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17. 3.

98 EN Official Journal of the European Communities C 82/85

How does the Commission explain that such large countries as France, Spain and the United Kingdom receive
smaller subsidies for measures to benefit migrants than a small country like Belgium?

Are these amounts divided up for each country in the budget beforehand?

If so, what amounts are provided for ‘measures to benefit migrants’ in each country?

If not, what is the maximum amount provided for each country in the budget?

(98/C 82/145) WRITTEN QUESTION E-2460/97

by Frank Vanhecke (NI) to the Commission
(16 July 1997)

Subject: Community subsidies

In 1996, 53 applications for subsidies relating to measures to benefit migrants in Belgium were approved. The
total amount involved was ECU 1 767 726.40 (budget item B96 B3-4110).

Can the Commission say how many of these 53 applications were received from Flemish applicants, how many
from Walloon applicants, how many from Dutch-speaking applicants in Brussels and how many from
French-speaking applicants in Brussels?

Can the Commission state how much money in absolute terms was allocated to projects of the French-speaking
community and how much to projects of the Dutch-speaking community?

Joint answer
to Written Questions E-2451/97, E-2452/97, E-2453/97, E-2454/97, E-2455/97,
E-2456/97, E-2457/97, E-2458/97, E-2459/97 and E-2460/97
given by Mr Flynn on behalf of the Commission
(18 September 1997)

Budget line B3-4110 supports measures to encourage the integration of migrants and their families in the
Member States. This support is granted in the form of co-funding, i.e. these actions must be part-financed by
national, regional or local public or private authorities. Hence Community support is not a substitute for support
which might be provided by the above-mentioned authorities, but supplements such support with a view to
implementing a specific measure. The measure supported must be innovative, have a multiplier effect, and clear
visibility and added value at Community level.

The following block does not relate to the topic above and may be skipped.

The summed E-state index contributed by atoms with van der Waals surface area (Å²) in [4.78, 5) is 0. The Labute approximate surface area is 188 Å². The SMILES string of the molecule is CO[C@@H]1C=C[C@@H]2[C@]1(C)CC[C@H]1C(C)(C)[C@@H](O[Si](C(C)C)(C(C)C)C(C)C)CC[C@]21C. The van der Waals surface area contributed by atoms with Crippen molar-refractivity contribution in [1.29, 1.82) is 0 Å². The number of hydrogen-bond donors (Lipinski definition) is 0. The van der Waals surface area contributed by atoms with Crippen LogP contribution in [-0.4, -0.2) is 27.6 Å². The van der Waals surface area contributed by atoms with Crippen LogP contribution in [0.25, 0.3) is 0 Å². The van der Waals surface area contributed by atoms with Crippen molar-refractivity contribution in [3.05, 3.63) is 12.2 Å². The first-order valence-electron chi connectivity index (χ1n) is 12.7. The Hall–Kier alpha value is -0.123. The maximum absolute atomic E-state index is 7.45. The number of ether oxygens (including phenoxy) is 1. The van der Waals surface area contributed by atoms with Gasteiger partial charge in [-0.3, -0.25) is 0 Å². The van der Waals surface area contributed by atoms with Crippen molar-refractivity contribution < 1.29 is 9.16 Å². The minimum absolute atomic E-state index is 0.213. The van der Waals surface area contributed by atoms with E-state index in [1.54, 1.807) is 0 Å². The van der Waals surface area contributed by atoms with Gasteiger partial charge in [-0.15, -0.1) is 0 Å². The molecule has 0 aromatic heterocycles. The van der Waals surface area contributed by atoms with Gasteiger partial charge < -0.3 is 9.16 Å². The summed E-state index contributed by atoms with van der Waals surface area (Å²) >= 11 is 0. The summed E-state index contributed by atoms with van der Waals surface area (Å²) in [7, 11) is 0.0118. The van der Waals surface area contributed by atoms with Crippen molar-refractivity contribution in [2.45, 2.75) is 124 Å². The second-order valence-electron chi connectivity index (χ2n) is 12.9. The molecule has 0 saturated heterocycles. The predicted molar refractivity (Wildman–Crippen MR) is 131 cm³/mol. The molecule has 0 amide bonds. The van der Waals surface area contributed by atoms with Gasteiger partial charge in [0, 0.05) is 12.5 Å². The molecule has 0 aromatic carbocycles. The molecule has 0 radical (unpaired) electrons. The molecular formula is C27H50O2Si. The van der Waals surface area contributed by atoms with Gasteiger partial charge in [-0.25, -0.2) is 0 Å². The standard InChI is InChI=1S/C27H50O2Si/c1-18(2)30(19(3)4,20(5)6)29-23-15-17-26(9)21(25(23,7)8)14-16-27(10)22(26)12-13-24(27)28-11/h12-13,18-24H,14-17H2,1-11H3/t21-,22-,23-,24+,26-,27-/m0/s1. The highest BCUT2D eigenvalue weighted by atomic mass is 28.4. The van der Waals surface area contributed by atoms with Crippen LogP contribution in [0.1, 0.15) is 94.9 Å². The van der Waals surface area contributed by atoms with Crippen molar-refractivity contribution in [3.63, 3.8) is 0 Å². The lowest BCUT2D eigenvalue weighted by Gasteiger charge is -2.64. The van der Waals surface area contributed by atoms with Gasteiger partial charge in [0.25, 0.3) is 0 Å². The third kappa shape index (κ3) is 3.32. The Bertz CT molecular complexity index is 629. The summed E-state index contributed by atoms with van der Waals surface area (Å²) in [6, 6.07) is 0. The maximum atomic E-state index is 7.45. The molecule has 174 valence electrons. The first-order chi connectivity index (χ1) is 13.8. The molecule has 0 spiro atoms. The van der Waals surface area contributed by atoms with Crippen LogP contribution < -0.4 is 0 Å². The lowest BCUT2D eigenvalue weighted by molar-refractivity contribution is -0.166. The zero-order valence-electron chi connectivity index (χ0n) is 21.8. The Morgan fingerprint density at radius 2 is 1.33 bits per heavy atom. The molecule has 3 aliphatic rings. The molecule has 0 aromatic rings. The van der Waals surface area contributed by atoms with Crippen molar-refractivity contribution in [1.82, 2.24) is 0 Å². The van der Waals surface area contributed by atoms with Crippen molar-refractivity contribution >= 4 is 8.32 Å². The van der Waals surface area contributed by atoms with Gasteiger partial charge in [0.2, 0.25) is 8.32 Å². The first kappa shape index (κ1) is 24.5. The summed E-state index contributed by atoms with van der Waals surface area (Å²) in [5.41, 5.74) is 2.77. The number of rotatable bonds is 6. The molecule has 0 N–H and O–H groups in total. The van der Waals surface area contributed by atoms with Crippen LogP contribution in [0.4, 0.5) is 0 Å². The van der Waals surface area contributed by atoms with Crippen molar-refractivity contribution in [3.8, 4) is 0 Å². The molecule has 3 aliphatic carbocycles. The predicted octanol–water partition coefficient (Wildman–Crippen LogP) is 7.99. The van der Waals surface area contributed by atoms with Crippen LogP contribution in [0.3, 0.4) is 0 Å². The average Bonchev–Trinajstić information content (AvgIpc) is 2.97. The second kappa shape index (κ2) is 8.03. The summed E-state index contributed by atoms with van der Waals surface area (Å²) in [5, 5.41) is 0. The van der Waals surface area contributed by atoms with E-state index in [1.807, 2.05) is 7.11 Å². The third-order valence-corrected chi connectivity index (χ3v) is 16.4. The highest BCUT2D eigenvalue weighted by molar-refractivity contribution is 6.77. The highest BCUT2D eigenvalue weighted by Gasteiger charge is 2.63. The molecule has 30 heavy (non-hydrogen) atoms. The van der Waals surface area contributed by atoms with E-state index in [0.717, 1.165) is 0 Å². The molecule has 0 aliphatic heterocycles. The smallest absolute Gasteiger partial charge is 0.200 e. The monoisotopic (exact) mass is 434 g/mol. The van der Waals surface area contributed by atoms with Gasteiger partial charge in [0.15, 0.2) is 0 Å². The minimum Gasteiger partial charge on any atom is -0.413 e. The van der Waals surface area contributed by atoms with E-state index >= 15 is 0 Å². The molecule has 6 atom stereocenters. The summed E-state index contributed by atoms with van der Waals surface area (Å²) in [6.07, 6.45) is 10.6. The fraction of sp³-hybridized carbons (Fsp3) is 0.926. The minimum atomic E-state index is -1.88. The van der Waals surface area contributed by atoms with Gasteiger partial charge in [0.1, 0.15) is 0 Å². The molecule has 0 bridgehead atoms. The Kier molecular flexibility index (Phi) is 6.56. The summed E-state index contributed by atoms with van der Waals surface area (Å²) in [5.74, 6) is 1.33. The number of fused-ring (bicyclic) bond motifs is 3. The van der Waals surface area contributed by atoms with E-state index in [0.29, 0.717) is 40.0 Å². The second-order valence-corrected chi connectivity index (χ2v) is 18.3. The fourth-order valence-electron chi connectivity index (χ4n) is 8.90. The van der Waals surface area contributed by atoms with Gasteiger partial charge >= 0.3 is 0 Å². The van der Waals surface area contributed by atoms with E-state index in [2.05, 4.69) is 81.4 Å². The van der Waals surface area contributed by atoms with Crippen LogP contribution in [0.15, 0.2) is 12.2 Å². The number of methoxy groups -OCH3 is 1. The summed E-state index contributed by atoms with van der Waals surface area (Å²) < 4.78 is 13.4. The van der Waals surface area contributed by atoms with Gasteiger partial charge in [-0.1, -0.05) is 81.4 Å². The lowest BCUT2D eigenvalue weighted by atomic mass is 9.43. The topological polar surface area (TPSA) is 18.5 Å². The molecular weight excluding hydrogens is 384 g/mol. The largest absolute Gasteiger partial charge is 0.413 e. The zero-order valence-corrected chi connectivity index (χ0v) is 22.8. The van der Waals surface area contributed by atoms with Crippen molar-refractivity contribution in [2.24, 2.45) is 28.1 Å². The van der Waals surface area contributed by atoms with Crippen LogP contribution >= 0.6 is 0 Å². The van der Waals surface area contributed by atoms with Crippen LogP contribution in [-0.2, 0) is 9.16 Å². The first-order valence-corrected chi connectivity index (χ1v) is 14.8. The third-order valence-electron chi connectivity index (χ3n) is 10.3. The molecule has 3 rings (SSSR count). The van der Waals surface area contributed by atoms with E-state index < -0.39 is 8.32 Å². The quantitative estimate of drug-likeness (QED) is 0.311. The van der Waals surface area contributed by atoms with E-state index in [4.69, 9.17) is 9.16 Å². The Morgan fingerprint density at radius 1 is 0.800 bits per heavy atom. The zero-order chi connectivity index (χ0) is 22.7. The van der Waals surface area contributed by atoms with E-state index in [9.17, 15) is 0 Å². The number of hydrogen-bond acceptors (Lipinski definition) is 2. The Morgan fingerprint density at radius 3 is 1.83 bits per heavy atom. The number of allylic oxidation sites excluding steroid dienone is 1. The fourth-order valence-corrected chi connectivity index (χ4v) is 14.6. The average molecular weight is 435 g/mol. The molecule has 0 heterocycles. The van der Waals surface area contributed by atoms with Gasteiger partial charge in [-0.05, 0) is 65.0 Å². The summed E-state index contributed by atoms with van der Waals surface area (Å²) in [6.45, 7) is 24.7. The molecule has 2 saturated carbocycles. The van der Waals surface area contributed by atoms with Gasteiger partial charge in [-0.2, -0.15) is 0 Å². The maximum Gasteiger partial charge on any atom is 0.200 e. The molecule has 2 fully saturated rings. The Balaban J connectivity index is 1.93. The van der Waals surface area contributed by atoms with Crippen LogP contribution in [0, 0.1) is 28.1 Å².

Funding applications are submitted by the interested bodies using a standard form. The eligibility conditions are
described in a practical guide. A copy of this practical guide, including the standard form, has been sent directly
to the Honourable Member as well as to the Secretariat-General of the Parliament.

There is no a priori breakdown between the Member States of the appropriations available under Budget line
B3-4110. The Commission makes a selection from the numerous applications purely on the basis of quality
considerations, bearing in mind the criteria and guidelines set out in the practical guide. The breakdown of
appropriations which may emerge a posteriori between Member States varies greatly from year to year – a fact
which should be interpreted with the utmost prudence, all the more so since a growing number of projects with a
promoter established in one Member State have a transnational dimension, and so it would be unfair to consider
that only one Member State stands to benefit from the appropriations for this project.

There is no a priori definition of the amount which may granted for a project. This amount is determined on the
basis of the requests received and the rules of good financial and administrative management, and so it varies
from project to project.

Funding requests addressed to the Commission are not public domain documents, and so the Commission cannot